Yeah, pretty much everything but the drums. [laughs] I wish I could play the drums, though now with computers and stuff you can do that. You can do one layer at a time, then go back and do the next layer. I guess the kind of music that I’m making involves of lots of little pieces combining to make a whole. Even if it’s a banjo part or a little glockenspiel or something, it doesn’t have to be the best glockenspiel part ever. It can be quite simple because they each just play a small role, so it’s kind of nice. It’s like making a quilt. Each little part has their own character and it doesn’t have to be perfect because when you put them all together you have something nicely textured.

I like that description, it’s cute! [laughs] Is your song-writing process similar? 

Oh, It kinda changes depending on the track. I don’t think I have [a writing process] yet, I would like one. That would be handy [laughs]. I usually just come up with the guitar riffs or some chords and then I try and get a vibe from that. I think when you’ve got the guitar part it already creates a story – It creates a space and it creates a mood. Then it’s about trying to find a way to embellish that with words or a melody or something. It’s really just about trying to catch a spark somewhere. Sometimes when you’ve got the guitar you can play the simplest thing like E Minor and G, and your brain will be going, that’s E Minor and G. Then two days later you pick up the guitar and play the exact same thing and it just sounds different. It doesn’t sound like E Minor and G, it still is, but your brain doesn’t think about it like that it. For whatever reason there’s something in there that stops your brain from thinking that it’s something you’ve heard before, and it sounds like something new. So I’m just trying to find those little things and capture them. Then you just go from there because that way you’ve got this freedom and you’ve started a journey, so when you play it, it doesn’t matter how it ends up. That’s how I kinda look at it.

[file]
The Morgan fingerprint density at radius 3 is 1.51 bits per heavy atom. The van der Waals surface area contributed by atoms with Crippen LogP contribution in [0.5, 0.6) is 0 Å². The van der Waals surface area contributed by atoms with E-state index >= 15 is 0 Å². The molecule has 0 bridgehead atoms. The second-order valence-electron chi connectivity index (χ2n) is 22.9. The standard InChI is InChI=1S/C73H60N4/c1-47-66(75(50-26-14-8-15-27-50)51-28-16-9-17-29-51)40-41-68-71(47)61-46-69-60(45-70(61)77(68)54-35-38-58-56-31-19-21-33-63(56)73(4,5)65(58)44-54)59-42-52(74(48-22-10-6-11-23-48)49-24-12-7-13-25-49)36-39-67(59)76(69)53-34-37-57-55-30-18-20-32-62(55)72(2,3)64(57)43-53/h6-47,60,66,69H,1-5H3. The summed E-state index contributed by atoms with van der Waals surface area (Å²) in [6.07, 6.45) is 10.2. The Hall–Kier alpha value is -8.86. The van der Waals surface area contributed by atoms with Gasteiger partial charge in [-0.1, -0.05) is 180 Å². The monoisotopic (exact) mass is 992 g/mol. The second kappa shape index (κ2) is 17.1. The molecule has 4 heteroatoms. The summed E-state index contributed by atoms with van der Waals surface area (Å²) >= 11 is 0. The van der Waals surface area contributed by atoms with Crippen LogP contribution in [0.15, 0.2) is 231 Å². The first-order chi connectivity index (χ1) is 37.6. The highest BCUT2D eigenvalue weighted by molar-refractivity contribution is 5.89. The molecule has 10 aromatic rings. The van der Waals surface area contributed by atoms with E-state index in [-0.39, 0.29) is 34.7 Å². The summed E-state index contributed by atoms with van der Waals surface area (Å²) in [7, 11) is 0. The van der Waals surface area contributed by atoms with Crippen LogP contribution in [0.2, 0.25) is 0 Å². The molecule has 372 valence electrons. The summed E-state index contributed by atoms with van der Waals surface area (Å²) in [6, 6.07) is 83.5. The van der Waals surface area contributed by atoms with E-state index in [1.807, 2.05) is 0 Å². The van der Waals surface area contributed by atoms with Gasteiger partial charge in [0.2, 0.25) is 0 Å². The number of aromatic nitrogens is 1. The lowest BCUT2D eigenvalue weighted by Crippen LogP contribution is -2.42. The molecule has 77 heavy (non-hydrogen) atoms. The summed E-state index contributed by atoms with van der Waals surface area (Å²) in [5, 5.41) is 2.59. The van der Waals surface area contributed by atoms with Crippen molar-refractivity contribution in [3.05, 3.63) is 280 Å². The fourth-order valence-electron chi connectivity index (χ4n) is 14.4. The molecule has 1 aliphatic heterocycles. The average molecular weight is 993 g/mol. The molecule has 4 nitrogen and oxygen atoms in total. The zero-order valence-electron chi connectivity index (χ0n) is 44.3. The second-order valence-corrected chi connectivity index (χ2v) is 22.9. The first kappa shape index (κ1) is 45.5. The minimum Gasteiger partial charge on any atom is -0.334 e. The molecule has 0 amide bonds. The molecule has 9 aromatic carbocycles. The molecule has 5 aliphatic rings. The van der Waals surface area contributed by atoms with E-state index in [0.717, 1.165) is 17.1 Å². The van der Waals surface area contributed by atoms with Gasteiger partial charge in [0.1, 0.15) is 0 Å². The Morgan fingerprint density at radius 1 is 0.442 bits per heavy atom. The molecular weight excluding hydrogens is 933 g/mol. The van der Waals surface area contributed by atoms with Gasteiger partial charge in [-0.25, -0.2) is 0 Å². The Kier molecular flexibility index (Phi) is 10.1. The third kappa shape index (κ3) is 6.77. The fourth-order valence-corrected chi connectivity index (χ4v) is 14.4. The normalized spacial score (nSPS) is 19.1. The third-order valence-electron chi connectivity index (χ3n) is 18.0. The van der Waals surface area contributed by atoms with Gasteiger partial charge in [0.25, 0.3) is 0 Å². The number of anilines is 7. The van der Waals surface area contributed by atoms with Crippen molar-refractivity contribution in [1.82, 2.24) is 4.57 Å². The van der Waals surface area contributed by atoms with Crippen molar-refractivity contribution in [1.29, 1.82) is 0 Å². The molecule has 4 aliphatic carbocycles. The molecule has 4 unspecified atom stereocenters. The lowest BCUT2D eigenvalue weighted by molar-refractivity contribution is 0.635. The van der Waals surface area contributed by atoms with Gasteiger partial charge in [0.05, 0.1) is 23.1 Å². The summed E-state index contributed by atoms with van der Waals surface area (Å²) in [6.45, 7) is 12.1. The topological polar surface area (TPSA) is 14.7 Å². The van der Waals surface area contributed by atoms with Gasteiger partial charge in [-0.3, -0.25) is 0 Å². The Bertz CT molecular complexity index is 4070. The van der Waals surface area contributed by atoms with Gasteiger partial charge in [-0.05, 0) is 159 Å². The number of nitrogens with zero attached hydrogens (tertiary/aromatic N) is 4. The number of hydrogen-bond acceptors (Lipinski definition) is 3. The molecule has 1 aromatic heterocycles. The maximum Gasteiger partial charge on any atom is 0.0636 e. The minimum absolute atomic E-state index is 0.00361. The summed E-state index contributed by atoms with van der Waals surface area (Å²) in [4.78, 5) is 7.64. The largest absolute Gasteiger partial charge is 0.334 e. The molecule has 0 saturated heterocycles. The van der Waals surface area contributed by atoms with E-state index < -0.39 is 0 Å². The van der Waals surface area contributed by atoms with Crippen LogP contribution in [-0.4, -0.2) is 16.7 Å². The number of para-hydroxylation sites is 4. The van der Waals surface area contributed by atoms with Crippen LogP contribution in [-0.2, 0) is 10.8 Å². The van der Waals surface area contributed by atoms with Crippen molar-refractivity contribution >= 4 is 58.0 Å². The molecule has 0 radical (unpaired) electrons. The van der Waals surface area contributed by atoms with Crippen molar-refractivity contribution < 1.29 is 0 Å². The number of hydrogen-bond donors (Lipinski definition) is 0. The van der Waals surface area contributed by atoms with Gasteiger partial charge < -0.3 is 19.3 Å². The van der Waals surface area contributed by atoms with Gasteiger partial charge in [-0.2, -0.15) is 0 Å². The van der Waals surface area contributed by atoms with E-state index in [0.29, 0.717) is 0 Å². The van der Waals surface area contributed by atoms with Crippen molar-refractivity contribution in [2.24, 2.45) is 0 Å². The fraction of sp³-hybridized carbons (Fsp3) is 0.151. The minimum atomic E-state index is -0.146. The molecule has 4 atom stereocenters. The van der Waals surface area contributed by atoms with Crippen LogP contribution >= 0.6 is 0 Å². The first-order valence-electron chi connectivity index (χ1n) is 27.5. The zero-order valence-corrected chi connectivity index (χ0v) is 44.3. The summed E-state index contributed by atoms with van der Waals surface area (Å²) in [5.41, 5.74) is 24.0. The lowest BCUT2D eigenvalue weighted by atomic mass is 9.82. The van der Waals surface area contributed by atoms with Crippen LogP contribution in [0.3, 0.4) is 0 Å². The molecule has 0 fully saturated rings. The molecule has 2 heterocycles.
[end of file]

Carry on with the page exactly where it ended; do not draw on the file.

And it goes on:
Then what are some of your influences and inspirations with songs? 

Musically?

Yeah

I listened to a lot of a guy called Slava Grigoryan when I was a kid. He plays Spanish-classical guitar. He’s Australian, but he did this CD called The Spirit of Spain and It’s just like, the best cooking music ever! [laughs] It’s so amazing, you should seriously put it on and cook some pasta!

Oh, I’m going to!

It will change your life! Obviously I listened to a lot of that when I was growing up and I think that’s where I picked up a lot of my approach to playing guitar. I don’t use a pick and I don’t really play chords that much, a lot of it’s picked with fingers and I think that was from learning that classical stuff early on. José Gonzáles has a similar approach and I listened to a lot of him when I was growing up too. Jeff Buckley was a big one vocally, he kind of made falsetto cool in a different way than the Bee Gees did, [laughs] I listened to a lot of him when I was growing up. After that when I got down to Melbourne and bought my first pair of really good headphones. I was studying Film Music at Uni down there and something changed in my brain. I stopped listening to the music and started listening to the sounds of things and the recordings and ever since then I guess most of my inspiration has not really been about music, but how it’s been about how it’s produced and the quality of it. There’s a woman called Laura Veirs who’s got like four or five albums now and I’ve listened to her stuff for like seven years or something and I just never get tired of it. The sounds in her music are just beautiful, so I think she’s probably one of the largest inspirations for me.